But music is neither blind nor timid. Of course, sometimes it is rhythm than matters. Of course, other times it is lyrics. Furthermore, good music knows no culture, religion, race, ethnicity…

An optimized combination of the two produces an effective artifact pleasant to the human soul and its spiritual auditory system. On a rather larger scale, though, classical music and jazz are non-lyrical and non-vocal, yet they are timeless and penetratingly vocal to a sophisticated and trained ear. Understandably, a large swath of Ghanaians is mostly enthused about vocal music.

And yet again, the subtle Afrocentric themes and concepts in his, Sarkodie’s, music and videos are also all too clear, even for the uninitiated in the game who is unfamiliar with his kind of music sheet to take notice of…!

Yes, socio-economic class does play an important role in the public definition of these two hip-life rappers…How? Sarkodie’s uninformed Eurocentrism…M.anifest informed Afrocentricity…

Lyrical versatility is their greatest strength. Perhaps M.anifest is a version of the musical reincarnation of Joseph Hanson Kwabena Nketia and of his father’s, Tsatsu Tsikata’s legal prowess…Sarkodie, a reflection of his powerful and hardworking mother…Maame Aggrey…It really does not matter…

What matters is that their musical gifts are a true reflection of what Ghana has to offer the world in terms of artistic quality and ability.

This is what we have to celebrate and not their ethnicities per se, for both have Ewe and Akan ancestries. This is what those cultural chauvinists who pass off as music critics and showbiz pundits get it all wrong. Indeed, ethnic diversity is a true gift of the quantum genius of nature! Sarkodie’s grandmother Mary Lokko, after whom he named his Mary album, was both Ewe and Fante.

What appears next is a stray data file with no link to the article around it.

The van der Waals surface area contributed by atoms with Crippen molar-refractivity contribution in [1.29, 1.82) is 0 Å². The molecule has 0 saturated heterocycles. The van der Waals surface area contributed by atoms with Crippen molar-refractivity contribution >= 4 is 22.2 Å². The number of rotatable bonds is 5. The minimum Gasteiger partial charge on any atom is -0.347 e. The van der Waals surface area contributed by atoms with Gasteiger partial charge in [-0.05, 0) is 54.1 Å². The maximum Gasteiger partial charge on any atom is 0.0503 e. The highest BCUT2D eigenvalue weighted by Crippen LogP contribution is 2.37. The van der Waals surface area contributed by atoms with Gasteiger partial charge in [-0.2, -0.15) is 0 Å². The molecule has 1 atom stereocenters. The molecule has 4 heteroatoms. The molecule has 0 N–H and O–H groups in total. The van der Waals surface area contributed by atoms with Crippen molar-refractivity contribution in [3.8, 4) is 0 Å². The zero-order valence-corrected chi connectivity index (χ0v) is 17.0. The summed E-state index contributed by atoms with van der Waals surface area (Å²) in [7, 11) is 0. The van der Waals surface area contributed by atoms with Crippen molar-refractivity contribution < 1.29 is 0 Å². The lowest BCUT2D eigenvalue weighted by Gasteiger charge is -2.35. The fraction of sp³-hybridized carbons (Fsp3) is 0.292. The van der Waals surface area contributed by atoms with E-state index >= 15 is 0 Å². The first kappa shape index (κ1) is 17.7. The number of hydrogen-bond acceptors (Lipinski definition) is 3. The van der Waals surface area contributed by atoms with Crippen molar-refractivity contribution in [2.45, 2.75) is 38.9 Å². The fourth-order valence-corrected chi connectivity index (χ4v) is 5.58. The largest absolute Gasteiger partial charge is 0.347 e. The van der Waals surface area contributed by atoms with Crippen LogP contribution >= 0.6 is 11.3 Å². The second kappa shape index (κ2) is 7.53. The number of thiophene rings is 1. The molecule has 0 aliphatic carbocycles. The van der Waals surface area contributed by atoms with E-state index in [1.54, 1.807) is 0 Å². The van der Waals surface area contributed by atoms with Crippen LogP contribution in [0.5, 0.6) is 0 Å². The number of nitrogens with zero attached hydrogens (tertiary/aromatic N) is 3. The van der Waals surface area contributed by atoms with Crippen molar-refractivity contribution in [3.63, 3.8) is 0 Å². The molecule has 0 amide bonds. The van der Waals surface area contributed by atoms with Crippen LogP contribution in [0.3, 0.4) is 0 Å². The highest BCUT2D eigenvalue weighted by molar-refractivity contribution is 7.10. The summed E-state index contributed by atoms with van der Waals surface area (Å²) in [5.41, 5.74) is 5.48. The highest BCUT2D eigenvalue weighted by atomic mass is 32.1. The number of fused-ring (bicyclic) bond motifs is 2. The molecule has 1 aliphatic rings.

Given this information, we should not allow cultural chauvinists to seize this golden opportunity to learn more about the music industry and to turn the creative assets and artistic contributions of these two lyrical geniuses into another divisive game of political ethnocentrism, typical of our nasty politics and of our politicians. It just does not make practical scientific sense to look at creativity and artistic productions exclusively through the cultural and the ethnocentric lenses.

In the end it does not also really matter if the music genre which these two lyrical geniuses represent is “world music.” What really matters for us is that they make great music that is catching up fast with the world’s attention. Let us all therefore enjoy their beef in good faith!

We shall return with a concluding installment, Part 2!


Ghanaweb. “M.anifest Is Deep…Kofi Adams.” July 6, 2016. Ghanaweb. “I’m Proud Of M.anifest…Tsatsu Tsikata Lauds Son.” September 11, 2015. Lilian N. Blankson. “An In-depth Conversation With Award-Winning Rapper, M.ANIFEST.” www.Design233.com. April 28, 2014. Ghanaweb. “Don’t Allow My Son Into Your Studio…Sarkodie’s Mom Before The Fame.” February 13, 2015. The Guardian.com. “The Sound of Africa in 2015.” The Guardian.com. “The Playlist African Hip Hop.”

Columnist: Francis Kwarteng, Dr. Molefi Kete Asante,